I’m sure all actors wouldn’t mind leaving their own legacy behind, so it must mean even more when they’re portraying someone else’s. Donnie Yen has now played the historic Grandmaster Yip Man — Wing Chun master and Bruce Lee mentor — three times, and if Ip Man 3 is the finale, it sure does send the series out on a high (flying) note.
It certainly helps that director Wilson Yip has directed all three entries, so Yen and Yip have amazing director/actor chemistry. Yip knows how to shoot an action scene and Yen knows how to perform it. Kudos to bringing in renowned choreographer Yuen Woo-ping (The Matrix trilogy, both Kill Bills, Kung Fu Hustle, and Crouching Tiger, Hidden Dragon) in place of the already fantastic Sammo Hung because Ip Man 3 comes with enough action to make any your head spin.
In 1959, we catch up with Ip Man trying to keep a low profile with his wife Cheung Wing-sing (Lynn Hung) and youngest son Ip Ching in Hong Kong. When he’s not keeping his son out of trouble for fighting in school, he spends his time practicing on a wooden dummy while turning down Bruce Lee (Danny Chan) whom Ip Man doesn’t think is ready.
After Ip Ching gets into a fight with son of Cheung Tin-chi (Zhang Jin), Ip Man stumbles upon henchmen — led by Ma King-sang (Patrick Tam) — beating the headmaster to get him to sell the school to Frank (Mike Tyson). Frank runs a black market boxing ring and with no help from the local police, Ip Man must join forces with Tin-chi to take Frank down, all while dealing with his wife’s battle with cancer, and Tin-chi wanting to force him into a duel to declare the ultimate grandmaster.
Well Go USA may have finally switched things up with a 50GB disc here, but it still comes with one of their main culprits in tact: banding. While detail and resolution are top notch as always, that blasted banding finally makes its way into the picture — even if not until about the third act. Until then, blacks are deep and inky while colors and contrast are completely lifelike even if there is a hint of color grading verging on the yellow side. Aside from the occasional banding, no other anomalies come up, with aliasing and crush non-existent.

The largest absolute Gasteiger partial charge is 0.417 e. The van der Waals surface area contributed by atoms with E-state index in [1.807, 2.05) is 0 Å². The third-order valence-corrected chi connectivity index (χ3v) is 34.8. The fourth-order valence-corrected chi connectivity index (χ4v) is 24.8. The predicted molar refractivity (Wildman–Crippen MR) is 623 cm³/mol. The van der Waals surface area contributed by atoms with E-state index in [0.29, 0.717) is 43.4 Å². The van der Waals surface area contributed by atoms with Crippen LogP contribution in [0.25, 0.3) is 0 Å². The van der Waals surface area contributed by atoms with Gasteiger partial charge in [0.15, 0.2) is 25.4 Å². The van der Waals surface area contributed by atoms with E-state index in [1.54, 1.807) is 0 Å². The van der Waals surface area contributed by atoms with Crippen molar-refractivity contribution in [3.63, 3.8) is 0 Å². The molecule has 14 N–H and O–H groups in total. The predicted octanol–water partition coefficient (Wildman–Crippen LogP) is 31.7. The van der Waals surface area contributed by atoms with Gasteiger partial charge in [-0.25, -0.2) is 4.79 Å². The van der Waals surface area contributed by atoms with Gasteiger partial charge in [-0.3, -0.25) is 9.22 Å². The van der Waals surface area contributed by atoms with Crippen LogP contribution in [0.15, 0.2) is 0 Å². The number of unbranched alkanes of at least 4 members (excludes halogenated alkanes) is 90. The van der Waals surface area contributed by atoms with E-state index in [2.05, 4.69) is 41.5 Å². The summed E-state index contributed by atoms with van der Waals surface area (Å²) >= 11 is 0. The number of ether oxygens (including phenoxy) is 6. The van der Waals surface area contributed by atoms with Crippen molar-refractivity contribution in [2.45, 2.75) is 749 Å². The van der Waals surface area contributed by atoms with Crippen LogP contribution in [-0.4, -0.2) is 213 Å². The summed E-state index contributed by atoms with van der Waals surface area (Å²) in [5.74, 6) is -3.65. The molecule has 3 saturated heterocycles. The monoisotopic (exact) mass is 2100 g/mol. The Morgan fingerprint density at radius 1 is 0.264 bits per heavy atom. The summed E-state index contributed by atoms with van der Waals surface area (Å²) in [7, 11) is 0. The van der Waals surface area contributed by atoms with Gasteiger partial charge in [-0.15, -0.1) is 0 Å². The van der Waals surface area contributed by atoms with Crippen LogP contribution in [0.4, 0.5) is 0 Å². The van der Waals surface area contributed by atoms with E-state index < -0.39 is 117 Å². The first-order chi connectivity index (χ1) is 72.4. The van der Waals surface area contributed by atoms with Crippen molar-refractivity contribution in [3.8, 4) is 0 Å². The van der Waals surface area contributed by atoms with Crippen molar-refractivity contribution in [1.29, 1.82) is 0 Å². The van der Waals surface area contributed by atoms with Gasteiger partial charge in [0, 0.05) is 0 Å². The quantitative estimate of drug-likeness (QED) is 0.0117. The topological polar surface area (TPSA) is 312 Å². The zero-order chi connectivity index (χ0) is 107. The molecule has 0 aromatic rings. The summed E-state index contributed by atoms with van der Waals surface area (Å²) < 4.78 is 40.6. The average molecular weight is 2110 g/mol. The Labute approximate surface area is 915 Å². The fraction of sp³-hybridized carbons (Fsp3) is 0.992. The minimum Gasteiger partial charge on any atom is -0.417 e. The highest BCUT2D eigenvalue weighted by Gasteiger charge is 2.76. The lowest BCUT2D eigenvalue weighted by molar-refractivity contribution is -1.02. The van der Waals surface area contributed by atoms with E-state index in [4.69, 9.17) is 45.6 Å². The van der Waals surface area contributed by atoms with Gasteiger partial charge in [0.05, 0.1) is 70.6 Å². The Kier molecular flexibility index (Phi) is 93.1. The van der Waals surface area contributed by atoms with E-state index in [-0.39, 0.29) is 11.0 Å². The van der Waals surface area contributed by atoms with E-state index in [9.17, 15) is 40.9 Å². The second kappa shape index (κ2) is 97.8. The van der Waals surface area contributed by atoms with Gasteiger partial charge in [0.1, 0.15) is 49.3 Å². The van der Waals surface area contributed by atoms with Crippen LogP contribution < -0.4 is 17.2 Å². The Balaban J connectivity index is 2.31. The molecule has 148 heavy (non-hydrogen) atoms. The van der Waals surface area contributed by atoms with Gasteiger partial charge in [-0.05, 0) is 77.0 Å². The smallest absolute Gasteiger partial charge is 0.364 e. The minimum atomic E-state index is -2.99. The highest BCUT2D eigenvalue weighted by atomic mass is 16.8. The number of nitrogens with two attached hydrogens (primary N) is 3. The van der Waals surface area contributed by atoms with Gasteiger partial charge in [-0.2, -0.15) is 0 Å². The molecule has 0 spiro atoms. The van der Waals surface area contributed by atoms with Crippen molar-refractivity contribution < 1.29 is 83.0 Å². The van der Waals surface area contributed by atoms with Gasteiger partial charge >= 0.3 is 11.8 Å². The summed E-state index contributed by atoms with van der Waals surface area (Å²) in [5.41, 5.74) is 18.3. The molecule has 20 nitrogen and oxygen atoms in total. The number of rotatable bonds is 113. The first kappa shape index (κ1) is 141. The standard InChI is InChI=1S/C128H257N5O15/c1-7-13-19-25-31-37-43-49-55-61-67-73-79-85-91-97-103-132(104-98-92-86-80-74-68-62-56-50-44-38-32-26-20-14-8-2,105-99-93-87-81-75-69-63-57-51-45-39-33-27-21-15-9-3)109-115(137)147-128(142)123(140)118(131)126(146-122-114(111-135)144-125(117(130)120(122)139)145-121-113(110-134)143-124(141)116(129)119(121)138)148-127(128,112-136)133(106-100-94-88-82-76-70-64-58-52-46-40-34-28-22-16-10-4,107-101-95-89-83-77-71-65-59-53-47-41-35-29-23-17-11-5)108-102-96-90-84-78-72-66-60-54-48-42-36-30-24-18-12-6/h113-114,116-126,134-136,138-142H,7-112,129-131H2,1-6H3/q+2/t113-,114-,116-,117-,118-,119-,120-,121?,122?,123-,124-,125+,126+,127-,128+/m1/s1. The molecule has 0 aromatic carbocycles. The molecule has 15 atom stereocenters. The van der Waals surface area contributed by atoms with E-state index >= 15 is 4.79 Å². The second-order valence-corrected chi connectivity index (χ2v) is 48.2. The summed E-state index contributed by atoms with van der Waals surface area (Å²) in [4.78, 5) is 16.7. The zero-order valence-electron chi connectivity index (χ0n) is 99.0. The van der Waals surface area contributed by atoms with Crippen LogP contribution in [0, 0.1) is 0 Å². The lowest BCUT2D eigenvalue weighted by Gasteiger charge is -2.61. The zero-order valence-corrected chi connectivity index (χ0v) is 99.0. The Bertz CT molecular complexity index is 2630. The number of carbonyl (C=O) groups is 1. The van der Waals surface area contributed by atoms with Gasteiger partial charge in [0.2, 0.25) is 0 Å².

And speaking of upgrades, the disc size was probably to help on the audio front. Ip Man 3 features a spectacular Cantonese DTS:X mix — defaulted to a 7.1 DTS-HD Master Audio for myself — that assaults the senses every chance it gets. Deep bass keeps the punches rumbling with perfect surround pans and exceptional directionality. With all the action, dialogue is never lost in the shuffle and the quieter scenes even make great use of the surrounds for complete ambience. Additional audio tracks include 5.1 English, Spanish, and French DTS-HD, along with the same languages for the subtitles.
The special features are a little on the lax side considering this is (supposedly) the final chapter in the Yen/Ip Man saga. A two part EPK “Making Of” is divided into two parts: “The Story” (2:29) and “Action” (2:52). A collection of interviews shed light on the production, story, and action: “Donnie Yen” (6:04), “Mike Tyson” (7:27), “Press Day” (5:27), and “Director” (9:05). There’s also an extremely brief “Behind the Scenes” (2:19) and things are rounded out with the film’s “Teaser” (1:19), “Trailer” (2:07), and “International Trailer” (1:03).
Ip Man 3 may feature a lot of drama, but action fans should know what they’re in for: bone crushing, high flying action of the first order. Yip, Woo-ping, and Yen create a perfect yang that keeps the film moving along — so long as you aren’t watching it after a long week of work. I did have to go back and rewatch a few scenes in the middle; ironically where a few of the best action scenes were. If there’s one drawback, it’s that you can tell the film was shot in 3D and we are not so lucky to get that version stateside. However, with another top notch transfer and demo worthy audio, Ip Man 3 is a no brainer for fans of the series, or anyone who loves them some Donnie Yen. This is an action purchase you won’t be sorry about.